Finally, once again police officer Misaki Kirihara is missing in action. Her underling and altogether minor character Yusuke Saitou makes an appearance, and British contractor November 11 shows up to be vaguely menacing and drop the phrase, “Smashing,” but there’s still no love for the high strung working lady who was all but throwing herself at Hei. Does no one at Studio BONES care to give her arc any sort of conclusion? Didn’t the first season end with her swearing to track him down? And didn’t the second season have some weird pseudo-reunion between the two that went absolutely nowhere? Am I the only one who cares about Misaki!?
Olympos by Aki
“From on high, the gods make sport of the mortals who toil below them. None know the cruelty of these beings better than Ganymede, a beautiful prince who was torn away from his family by the gods’ divine hands. Granted immortality, Ganymede now whiles away his days in an inescapable miniature garden for the amusement of the gods, particularly Apollo. But the gods themselves are no strangers to the boredom of eternal life, and as Ganymede quickly discovers, they will do anything to keep themselves entertained, both at his expense and at one another’s…” – blurb on the back of the omnibus.
On the one hand, this manga’s blurb is a little deceiving; it reads like the lead-in to a shounen-ai or yaoi manga with a supernatural twist, emphasizing as it does the beauty of its male protagonist. But what sounds at first like a run-of-the-mill mythological love story turns out to be more of an examination of what it means to be immortal, godly, and worshiped in a world populated by human beings that live brutally short lives. It’s a slow and methodical look at the things many people claim they want – eternal life, the worship of the masses – but which come attached with a thousand dangerous strings we could never anticipate.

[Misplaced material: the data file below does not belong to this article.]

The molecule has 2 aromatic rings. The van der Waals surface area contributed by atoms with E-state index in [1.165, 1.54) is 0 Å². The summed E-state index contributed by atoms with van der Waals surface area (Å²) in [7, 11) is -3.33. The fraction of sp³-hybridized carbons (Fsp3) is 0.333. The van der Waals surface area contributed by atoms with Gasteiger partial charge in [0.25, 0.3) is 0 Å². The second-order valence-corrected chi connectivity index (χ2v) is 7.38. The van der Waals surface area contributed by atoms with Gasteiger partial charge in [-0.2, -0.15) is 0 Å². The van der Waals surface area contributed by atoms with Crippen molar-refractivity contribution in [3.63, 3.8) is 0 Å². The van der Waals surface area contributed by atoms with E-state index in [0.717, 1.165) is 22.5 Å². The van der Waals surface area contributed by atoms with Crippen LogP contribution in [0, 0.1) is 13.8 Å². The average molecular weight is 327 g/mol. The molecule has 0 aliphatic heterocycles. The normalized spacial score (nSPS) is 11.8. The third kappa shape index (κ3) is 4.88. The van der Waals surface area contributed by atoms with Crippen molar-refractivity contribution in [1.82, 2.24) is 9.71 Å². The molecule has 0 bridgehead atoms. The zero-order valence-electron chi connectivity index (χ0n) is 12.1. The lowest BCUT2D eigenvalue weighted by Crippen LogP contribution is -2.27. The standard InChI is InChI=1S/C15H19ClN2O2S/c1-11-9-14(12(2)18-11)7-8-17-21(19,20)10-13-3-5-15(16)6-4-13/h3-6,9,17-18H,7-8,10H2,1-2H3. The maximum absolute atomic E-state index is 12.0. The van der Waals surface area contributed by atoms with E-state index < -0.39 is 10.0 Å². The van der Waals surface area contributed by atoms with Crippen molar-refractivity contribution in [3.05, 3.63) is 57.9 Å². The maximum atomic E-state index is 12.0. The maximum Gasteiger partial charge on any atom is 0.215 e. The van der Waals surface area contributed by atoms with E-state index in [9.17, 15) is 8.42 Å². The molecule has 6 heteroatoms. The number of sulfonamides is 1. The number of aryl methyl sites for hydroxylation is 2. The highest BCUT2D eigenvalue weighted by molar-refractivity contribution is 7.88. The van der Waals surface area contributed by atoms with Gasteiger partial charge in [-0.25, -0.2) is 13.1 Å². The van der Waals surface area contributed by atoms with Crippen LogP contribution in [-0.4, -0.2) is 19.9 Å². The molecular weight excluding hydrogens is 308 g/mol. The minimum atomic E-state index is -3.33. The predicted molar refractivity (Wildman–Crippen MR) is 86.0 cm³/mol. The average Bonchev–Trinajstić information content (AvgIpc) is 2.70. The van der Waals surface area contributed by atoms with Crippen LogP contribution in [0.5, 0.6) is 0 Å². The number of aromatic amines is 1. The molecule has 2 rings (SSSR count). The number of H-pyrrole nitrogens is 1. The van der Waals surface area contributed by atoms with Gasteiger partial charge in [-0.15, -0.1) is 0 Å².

On the other hand, the blurb is almost painfully accurate about what you’re really getting: Greek gods being bored and talking with one another (and with human-turned-immortal-prisoner Ganymede) about the nature of boredom. Thus begins my curious relationship with Olympos.
At 352 pages, this omnibus edition collects Aki’s two-volume story into a single piece, making it significantly more expensive than your average volume but providing you with more bang for your buck in the process. The first half is predominantly occupied with Ganymede’s plight as a prisoner of the gods, his desperation to escape, and the false hope that is sometimes presented to him as a joke by Apollo. The second half is an examination of Apollo as a character; a study into why he behaves the way he does, and an explanation of the rules of godhood according to a mixture of Greek myth and personal inventiveness on Aki’s part. The first half is more engaging on a surface level, as it comes with clear stakes and motivations on the parts of its characters; but the second half is the more intriguing read, if slower.
To be honest, it’s all fascinating and full of big ideas, but there’s neither real physical action to speak of nor a great culmination of events that leave the reader feeling that things have been resolved. It’s a quiet, rolling turmoil that gets under your skin when you least expect it. It’s a thinking man’s book, is what I’m trying to say. No shounen action heroes thumping their chests here. Just pretty boys and beautiful, beautiful artwork.